Presidents Bongo and Alvarado want an illegal wildlife trade protocol that’s equal to existing UN measures on munitions or human trafficking.
The United Nations Commission against Crime Prevention and Criminal Justice meeting kicked off in Vienna on Monday with a call to create a new international agreement to end illegal wildlife trafficking that’s fueled by organized crime.
That call comes from countries on two continents: Gabon in West Africa, and the Central American nation of Costa Rica. The joint statement asks for illegal trade to be placed within the scope of the UN Convention Against Transnational Organized Crime (UNTOC), as a fourth category alongside existing protocols for human trafficking, smuggling of migrants, and the illegal manufacture and sale of firearms.
Gabon and Costa Rica are spearheading the initiative because both nations are among the most biodiverse in the world, and are global leaders in conservation and the prevention of illegal wildlife trafficking.
“Wildlife crimes pose a threat to human and animal health, driving many species towards extinction, degrading entire ecosystems and their ability to sequester carbon, depriving governments of revenue, and exacerbating corruption, insecurity and poverty,” said President Ali Bongo. “If we include the impacts of these crimes on ecosystems, then the World Bank estimates their value at a staggering $1-2 trillion a year.”
Bongo’s statement came as the Gabonese capital of Libreville was inundated by heavy rains that flooded parts of the city, underscoring the sobering consequences of climate change and the global failure to protect those very ecosystems.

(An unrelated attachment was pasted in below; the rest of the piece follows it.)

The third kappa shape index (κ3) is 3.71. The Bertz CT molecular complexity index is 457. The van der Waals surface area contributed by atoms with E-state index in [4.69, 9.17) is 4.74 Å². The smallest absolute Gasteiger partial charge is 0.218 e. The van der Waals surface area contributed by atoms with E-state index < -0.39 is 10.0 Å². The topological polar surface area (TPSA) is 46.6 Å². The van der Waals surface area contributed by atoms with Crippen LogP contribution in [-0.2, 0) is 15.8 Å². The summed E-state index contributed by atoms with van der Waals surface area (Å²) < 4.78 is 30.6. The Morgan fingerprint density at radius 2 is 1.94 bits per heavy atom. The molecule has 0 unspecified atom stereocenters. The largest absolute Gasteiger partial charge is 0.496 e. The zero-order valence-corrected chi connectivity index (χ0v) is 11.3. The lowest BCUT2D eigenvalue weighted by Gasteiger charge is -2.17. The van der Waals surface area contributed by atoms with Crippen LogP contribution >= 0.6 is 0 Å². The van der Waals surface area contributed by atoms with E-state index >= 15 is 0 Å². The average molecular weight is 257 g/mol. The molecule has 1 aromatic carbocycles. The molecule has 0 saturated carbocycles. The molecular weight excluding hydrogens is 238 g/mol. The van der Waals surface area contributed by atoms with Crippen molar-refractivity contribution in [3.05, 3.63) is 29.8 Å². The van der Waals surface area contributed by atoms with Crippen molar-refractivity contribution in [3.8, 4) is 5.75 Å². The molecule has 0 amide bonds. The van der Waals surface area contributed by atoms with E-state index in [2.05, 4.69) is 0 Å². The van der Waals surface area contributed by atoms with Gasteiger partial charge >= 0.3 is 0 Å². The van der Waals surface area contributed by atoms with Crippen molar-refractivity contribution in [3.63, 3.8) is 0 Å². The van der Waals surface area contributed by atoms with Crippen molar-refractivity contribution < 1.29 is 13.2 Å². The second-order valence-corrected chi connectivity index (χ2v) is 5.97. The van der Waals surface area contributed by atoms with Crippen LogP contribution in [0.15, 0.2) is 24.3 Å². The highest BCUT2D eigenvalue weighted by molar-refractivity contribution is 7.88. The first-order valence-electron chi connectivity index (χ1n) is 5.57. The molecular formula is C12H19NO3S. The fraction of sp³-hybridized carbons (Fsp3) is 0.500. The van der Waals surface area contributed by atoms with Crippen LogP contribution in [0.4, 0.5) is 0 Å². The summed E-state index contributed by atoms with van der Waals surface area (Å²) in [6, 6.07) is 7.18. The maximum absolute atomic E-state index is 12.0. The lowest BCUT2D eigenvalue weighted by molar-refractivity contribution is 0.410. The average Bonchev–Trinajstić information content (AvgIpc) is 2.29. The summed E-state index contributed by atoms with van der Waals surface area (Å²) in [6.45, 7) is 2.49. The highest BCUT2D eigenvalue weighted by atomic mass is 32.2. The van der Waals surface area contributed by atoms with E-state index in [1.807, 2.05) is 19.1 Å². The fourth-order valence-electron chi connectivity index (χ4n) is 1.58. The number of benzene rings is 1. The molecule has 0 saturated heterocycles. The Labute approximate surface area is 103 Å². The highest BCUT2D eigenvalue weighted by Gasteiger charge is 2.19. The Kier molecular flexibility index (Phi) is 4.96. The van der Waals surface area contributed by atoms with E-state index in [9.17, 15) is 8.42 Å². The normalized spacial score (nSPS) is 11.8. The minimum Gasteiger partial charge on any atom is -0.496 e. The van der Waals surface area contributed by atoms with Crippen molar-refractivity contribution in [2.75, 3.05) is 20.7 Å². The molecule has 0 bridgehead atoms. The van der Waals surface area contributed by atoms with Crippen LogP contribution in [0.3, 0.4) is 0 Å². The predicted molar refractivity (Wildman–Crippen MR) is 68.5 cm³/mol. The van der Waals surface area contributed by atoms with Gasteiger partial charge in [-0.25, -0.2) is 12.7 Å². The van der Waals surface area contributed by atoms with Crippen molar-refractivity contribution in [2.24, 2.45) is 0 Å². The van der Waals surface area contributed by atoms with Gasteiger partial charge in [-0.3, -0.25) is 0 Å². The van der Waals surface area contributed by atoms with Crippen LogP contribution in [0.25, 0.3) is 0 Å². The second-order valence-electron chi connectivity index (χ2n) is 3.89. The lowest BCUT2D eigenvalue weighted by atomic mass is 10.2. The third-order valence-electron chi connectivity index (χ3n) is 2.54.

Meanwhile, 10,000 kilometers across the sea in Costa Rica, President Carlos Alvarado noted how the failure to protect global forests and wildlife adds to the threat to human health, as evidenced by the ongoing COVID-19 pandemic.
“The world is still feeling the full brunt of a pandemic, which most likely had its origins in wildlife,” said Alvarado. “We are advised that there are hundreds of thousands of new viruses that could spill over from wildlife to humans; we are struggling to combat climate change and staring down the loss of a million species. The illicit trafficking in wildlife is exacerbating all of these interrelated global crises.”
The scale of the mounting risks demands a new and coordinated response, he said, adding that “it’s time to treat wildlife crimes as the serious and highly destructive crimes that they are.”
Their leadership was welcomed by leading wildlife NGOs coordinated by the Hong Kong-based Global Initiative to End Wildlife Crime (EWC). “Any new international agreement is always a heavy lift, but the time has clearly come to recognize the deadly consequences of wildlife trafficking, and to embed preventing and combating it into the international criminal law framework,” said EWC chairman John Scanlon.
The most recent World Wildlife Crime report, issued last July by the UN Office on Drugs and Crime, noted that few countries are immune to illegal logging or the illicit trade in pangolins, tigers and other wildlife. Enforcement authorities have identified suspects from some 150 nationalities trading in nearly 6,000 different species, with the numbers illustrating the scope of cross-border organized criminal activity.
“Their illegal behaviors include laundering the proceeds of their crimes, corrupting officials or engaging in corrupt acts, and actively working to obstruct justice,” the report said. “Such groups make use of sophisticated, complex transportation and finance networks.”
Despite existing and available UNTOC tools, wildlife-related organized crime has not been a priority in most nations. Gabon, Costa Rica and those invited to align with them hope that elevating wildlife crime through a new protocol will mean it is treated as seriously as illegal munitions or human trafficking currently are.
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